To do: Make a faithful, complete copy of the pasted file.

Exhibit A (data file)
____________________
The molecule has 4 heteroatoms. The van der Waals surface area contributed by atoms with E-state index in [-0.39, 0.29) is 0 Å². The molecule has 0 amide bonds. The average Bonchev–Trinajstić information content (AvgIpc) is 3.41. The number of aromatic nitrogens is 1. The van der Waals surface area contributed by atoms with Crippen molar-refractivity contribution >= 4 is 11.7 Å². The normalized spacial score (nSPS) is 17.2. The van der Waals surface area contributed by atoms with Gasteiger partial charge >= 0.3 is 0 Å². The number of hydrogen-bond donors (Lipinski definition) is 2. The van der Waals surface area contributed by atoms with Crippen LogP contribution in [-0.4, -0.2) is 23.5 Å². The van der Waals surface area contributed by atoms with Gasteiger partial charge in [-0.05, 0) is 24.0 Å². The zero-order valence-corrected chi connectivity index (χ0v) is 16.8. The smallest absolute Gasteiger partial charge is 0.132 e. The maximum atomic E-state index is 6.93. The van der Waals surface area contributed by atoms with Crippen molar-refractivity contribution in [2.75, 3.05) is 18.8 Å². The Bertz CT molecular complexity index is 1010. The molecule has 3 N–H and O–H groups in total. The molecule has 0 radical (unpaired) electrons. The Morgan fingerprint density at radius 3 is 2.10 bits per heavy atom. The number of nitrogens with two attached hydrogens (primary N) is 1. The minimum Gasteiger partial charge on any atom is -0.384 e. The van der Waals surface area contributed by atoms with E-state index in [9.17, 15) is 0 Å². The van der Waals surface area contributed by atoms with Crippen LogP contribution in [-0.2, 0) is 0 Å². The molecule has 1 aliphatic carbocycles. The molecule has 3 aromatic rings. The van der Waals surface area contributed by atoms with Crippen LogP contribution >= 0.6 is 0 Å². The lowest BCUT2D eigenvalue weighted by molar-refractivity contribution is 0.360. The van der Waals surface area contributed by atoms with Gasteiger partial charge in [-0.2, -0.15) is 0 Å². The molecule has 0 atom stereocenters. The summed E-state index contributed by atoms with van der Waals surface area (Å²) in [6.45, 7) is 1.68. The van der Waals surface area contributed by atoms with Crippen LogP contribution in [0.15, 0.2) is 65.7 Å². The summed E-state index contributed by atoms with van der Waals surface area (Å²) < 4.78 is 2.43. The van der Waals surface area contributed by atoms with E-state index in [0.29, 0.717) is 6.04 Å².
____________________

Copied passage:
The molecule has 4 heteroatoms. The van der Waals surface area contributed by atoms with E-state index in [-0.39, 0.29) is 0 Å². The molecule has 0 amide bonds. The average Bonchev–Trinajstić information content (AvgIpc) is 3.41. The number of aromatic nitrogens is 1. The van der Waals surface area contributed by atoms with Crippen molar-refractivity contribution >= 4 is 11.7 Å². The normalized spacial score (nSPS) is 17.2. The van der Waals surface area contributed by atoms with Gasteiger partial charge >= 0.3 is 0 Å². The number of hydrogen-bond donors (Lipinski definition) is 2. The van der Waals surface area contributed by atoms with Crippen LogP contribution in [-0.4, -0.2) is 23.5 Å². The van der Waals surface area contributed by atoms with Gasteiger partial charge in [-0.05, 0) is 24.0 Å². The zero-order valence-corrected chi connectivity index (χ0v) is 16.8. The smallest absolute Gasteiger partial charge is 0.132 e. The maximum atomic E-state index is 6.93. The van der Waals surface area contributed by atoms with Crippen molar-refractivity contribution in [2.75, 3.05) is 18.8 Å². The Bertz CT molecular complexity index is 1010. The molecule has 3 N–H and O–H groups in total. The molecule has 0 radical (unpaired) electrons. The Morgan fingerprint density at radius 3 is 2.10 bits per heavy atom. The number of nitrogens with two attached hydrogens (primary N) is 1. The minimum Gasteiger partial charge on any atom is -0.384 e. The van der Waals surface area contributed by atoms with E-state index in [9.17, 15) is 0 Å². The van der Waals surface area contributed by atoms with Crippen LogP contribution in [-0.2, 0) is 0 Å². The molecule has 1 aliphatic carbocycles. The molecule has 3 aromatic rings. The van der Waals surface area contributed by atoms with Crippen LogP contribution >= 0.6 is 0 Å². The lowest BCUT2D eigenvalue weighted by molar-refractivity contribution is 0.360. The van der Waals surface area contributed by atoms with Gasteiger partial charge in [-0.2, -0.15) is 0 Å². The molecule has 0 atom stereocenters. The summed E-state index contributed by atoms with van der Waals surface area (Å²) in [6.45, 7) is 1.68. The van der Waals surface area contributed by atoms with Crippen LogP contribution in [0.15, 0.2) is 65.7 Å². The summed E-state index contributed by atoms with van der Waals surface area (Å²) < 4.78 is 2.43. The van der Waals surface area contributed by atoms with E-state index in [0.29, 0.717) is 6.04 Å².